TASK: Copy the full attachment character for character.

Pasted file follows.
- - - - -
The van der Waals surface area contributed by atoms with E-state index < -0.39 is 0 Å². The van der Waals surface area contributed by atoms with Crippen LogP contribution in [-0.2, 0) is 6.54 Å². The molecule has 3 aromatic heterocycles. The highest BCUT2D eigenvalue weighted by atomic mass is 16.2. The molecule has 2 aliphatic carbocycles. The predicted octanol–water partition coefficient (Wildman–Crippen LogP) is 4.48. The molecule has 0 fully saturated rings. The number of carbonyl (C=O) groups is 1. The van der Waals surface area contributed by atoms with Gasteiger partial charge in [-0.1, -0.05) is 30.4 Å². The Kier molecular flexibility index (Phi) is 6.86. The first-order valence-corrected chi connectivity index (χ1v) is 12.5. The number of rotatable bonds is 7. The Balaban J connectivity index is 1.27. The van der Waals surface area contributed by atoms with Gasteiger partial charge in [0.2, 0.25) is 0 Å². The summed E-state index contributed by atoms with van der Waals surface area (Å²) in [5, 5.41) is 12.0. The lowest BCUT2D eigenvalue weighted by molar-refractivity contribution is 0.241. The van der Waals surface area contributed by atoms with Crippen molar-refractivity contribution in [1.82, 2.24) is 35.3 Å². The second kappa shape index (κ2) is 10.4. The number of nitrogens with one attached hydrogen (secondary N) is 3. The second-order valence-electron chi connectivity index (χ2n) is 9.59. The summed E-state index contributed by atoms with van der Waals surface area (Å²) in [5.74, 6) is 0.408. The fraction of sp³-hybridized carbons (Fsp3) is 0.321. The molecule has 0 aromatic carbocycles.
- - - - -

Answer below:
The van der Waals surface area contributed by atoms with E-state index < -0.39 is 0 Å². The van der Waals surface area contributed by atoms with Crippen LogP contribution in [-0.2, 0) is 6.54 Å². The molecule has 3 aromatic heterocycles. The highest BCUT2D eigenvalue weighted by atomic mass is 16.2. The molecule has 2 aliphatic carbocycles. The predicted octanol–water partition coefficient (Wildman–Crippen LogP) is 4.48. The molecule has 0 fully saturated rings. The number of carbonyl (C=O) groups is 1. The van der Waals surface area contributed by atoms with Gasteiger partial charge in [-0.1, -0.05) is 30.4 Å². The Kier molecular flexibility index (Phi) is 6.86. The first-order valence-corrected chi connectivity index (χ1v) is 12.5. The number of rotatable bonds is 7. The Balaban J connectivity index is 1.27. The van der Waals surface area contributed by atoms with Gasteiger partial charge in [0.2, 0.25) is 0 Å². The summed E-state index contributed by atoms with van der Waals surface area (Å²) in [5, 5.41) is 12.0. The lowest BCUT2D eigenvalue weighted by molar-refractivity contribution is 0.241. The van der Waals surface area contributed by atoms with Crippen molar-refractivity contribution in [1.82, 2.24) is 35.3 Å². The second kappa shape index (κ2) is 10.4. The number of nitrogens with one attached hydrogen (secondary N) is 3. The second-order valence-electron chi connectivity index (χ2n) is 9.59. The summed E-state index contributed by atoms with van der Waals surface area (Å²) in [5.74, 6) is 0.408. The fraction of sp³-hybridized carbons (Fsp3) is 0.321. The molecule has 0 aromatic carbocycles.